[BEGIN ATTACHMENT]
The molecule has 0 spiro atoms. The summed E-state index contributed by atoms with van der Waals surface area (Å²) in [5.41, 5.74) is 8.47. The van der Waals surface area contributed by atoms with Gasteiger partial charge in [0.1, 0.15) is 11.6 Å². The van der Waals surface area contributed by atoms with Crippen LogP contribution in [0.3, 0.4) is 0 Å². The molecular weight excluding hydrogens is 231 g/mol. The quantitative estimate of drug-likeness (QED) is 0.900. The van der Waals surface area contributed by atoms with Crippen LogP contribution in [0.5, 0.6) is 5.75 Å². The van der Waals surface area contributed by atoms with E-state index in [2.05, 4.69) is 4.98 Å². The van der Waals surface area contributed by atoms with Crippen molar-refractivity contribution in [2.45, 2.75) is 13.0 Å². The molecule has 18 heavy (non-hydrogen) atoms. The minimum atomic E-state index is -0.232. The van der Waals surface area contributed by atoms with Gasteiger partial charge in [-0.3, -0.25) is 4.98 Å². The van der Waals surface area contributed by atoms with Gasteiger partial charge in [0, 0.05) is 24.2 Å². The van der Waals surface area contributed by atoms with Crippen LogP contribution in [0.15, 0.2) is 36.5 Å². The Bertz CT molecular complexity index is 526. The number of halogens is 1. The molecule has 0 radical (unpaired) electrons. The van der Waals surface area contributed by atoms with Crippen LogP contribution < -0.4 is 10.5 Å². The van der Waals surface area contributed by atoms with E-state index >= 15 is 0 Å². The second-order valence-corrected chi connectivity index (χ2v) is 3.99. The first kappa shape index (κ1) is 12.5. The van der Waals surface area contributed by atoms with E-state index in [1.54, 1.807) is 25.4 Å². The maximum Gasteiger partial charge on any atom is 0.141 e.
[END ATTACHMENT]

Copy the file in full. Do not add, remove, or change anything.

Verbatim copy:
The molecule has 0 spiro atoms. The summed E-state index contributed by atoms with van der Waals surface area (Å²) in [5.41, 5.74) is 8.47. The van der Waals surface area contributed by atoms with Gasteiger partial charge in [0.1, 0.15) is 11.6 Å². The van der Waals surface area contributed by atoms with Crippen LogP contribution in [0.3, 0.4) is 0 Å². The molecular weight excluding hydrogens is 231 g/mol. The quantitative estimate of drug-likeness (QED) is 0.900. The van der Waals surface area contributed by atoms with Crippen LogP contribution in [0.5, 0.6) is 5.75 Å². The van der Waals surface area contributed by atoms with E-state index in [2.05, 4.69) is 4.98 Å². The van der Waals surface area contributed by atoms with Crippen molar-refractivity contribution in [2.45, 2.75) is 13.0 Å². The molecule has 18 heavy (non-hydrogen) atoms. The minimum atomic E-state index is -0.232. The van der Waals surface area contributed by atoms with Gasteiger partial charge in [-0.3, -0.25) is 4.98 Å². The van der Waals surface area contributed by atoms with Gasteiger partial charge in [0, 0.05) is 24.2 Å². The van der Waals surface area contributed by atoms with Crippen LogP contribution in [0.15, 0.2) is 36.5 Å². The Bertz CT molecular complexity index is 526. The number of halogens is 1. The molecule has 0 radical (unpaired) electrons. The van der Waals surface area contributed by atoms with Crippen LogP contribution < -0.4 is 10.5 Å². The van der Waals surface area contributed by atoms with E-state index >= 15 is 0 Å². The second-order valence-corrected chi connectivity index (χ2v) is 3.99. The first kappa shape index (κ1) is 12.5. The van der Waals surface area contributed by atoms with E-state index in [1.54, 1.807) is 25.4 Å². The maximum Gasteiger partial charge on any atom is 0.141 e.